Dr. Rodes thus came to the presidency of GMI from a solid academic background which included the following: college teaching experience that would enable him to understand faculty problems and points of view; a number of industrial contacts; experience in operating a cooperative educational program; and demonstrated success as a college administrator. His duties in Flint began in August 1960.

When Dr. Rodes arrived on campus, the Institute had six educational programs and two distinct educational activities:

  1. The full-time education of young men (the first woman student enrolled in 1965), who had the potential to assume positions of major responsibility in the engineering and administrative operations of a manufacturing organization.
  2. The part-time education and training of corporation employees to aid them in preparing for greater responsibility and professional advancement in management and technology.

GMI’s five-year engineering program was unique in several respects.  All students enrolled in the program co-oped for all five years.  The program aimed to equip well-qualified and highly motivated young men with a sound professional education in either industrial, mechanical or electrical engineering.

High on Dr. Rodes’ list of priorities for his presidency was accreditation, institutional first and then curricular.  Each proved to be a struggle because of GMI’s relationship with a single industry, General Motors and a mission statement to provide programs that were different, better and less expensive than could be obtained elsewhere – elements that trained the minds of the visitation team members.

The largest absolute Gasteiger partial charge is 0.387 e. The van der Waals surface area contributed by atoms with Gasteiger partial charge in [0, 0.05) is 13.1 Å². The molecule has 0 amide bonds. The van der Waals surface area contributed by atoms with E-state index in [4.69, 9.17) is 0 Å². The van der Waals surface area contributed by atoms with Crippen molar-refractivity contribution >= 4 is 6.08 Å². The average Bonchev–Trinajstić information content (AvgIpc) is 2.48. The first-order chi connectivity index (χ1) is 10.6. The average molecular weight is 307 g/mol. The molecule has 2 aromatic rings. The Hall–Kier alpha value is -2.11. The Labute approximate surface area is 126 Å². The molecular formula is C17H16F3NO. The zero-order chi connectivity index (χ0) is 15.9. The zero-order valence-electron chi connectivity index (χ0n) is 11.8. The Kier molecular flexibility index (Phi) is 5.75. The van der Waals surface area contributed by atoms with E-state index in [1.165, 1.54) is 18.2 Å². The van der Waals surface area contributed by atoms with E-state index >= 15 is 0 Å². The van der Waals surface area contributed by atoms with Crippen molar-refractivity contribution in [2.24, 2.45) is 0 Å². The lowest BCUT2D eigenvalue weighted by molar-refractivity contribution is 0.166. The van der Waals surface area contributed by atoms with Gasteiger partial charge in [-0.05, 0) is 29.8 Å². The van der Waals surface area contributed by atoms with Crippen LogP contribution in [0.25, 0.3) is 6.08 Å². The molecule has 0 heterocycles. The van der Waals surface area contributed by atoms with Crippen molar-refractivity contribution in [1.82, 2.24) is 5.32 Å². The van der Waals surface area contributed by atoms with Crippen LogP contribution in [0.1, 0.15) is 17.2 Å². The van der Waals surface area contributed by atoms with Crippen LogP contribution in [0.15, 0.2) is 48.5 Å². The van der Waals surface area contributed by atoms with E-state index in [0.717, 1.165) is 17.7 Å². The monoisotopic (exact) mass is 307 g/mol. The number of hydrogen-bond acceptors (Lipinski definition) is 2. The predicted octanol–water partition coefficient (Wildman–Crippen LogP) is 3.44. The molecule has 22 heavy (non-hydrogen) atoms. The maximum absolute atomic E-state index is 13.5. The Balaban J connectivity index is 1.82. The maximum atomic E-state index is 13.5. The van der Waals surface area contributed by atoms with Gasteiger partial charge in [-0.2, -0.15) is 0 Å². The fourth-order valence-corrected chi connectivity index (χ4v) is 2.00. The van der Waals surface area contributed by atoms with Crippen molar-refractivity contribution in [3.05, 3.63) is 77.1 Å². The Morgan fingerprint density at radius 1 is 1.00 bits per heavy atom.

Throughout Dr. Rodes’ tenure, continued careful and studied changes were designed to enhance and enrich the professional engineering and management educational opportunities offered by the college to better meet the needs of the Corporation which it served.

In 1963, the college acquired the former Hasselbring estate, containing 34 acres of land south of Third Avenue.  It allowed for the construction of the Campus Center and Men’s Residence Hall, later renamed the Frances Willson Thompson Residence Hall.  Soon a modern parking deck south of the residence hall was added.

As the physical campus grew, so too did an updated curricula.  Fifty-three outdated courses were dropped and 70 courses added.  The Bachelor/Master program was considerably expanded.

Dr. Rodes increased the number of women and minority students enrolled on campus.  GMI admitted its first black student in 1963 and first woman student in 1965.          

In May 1969, the campus hosted dedication ceremonies for the Campus Center and the Alumni Carillion in conjunction with the 50th anniversary of the founding of GMI.  GMI fell on tough times in the 1970s during the automotive recession.  In 1974, GMI was ordered by GM to lay off about a third of the faculty and staff and cut the student body to about 1,000 students.

His last official day at GMI was June 30, 1976, but he served as President Emeritus until October 1, 1976.

He and his wife, Edith, traveled and spent winters in Florida and summers in northern Michigan.  He died unexpectedly at his daughter’s home in Flint on Nov. 29, 1993.

By Richard Scharchburg and University Sources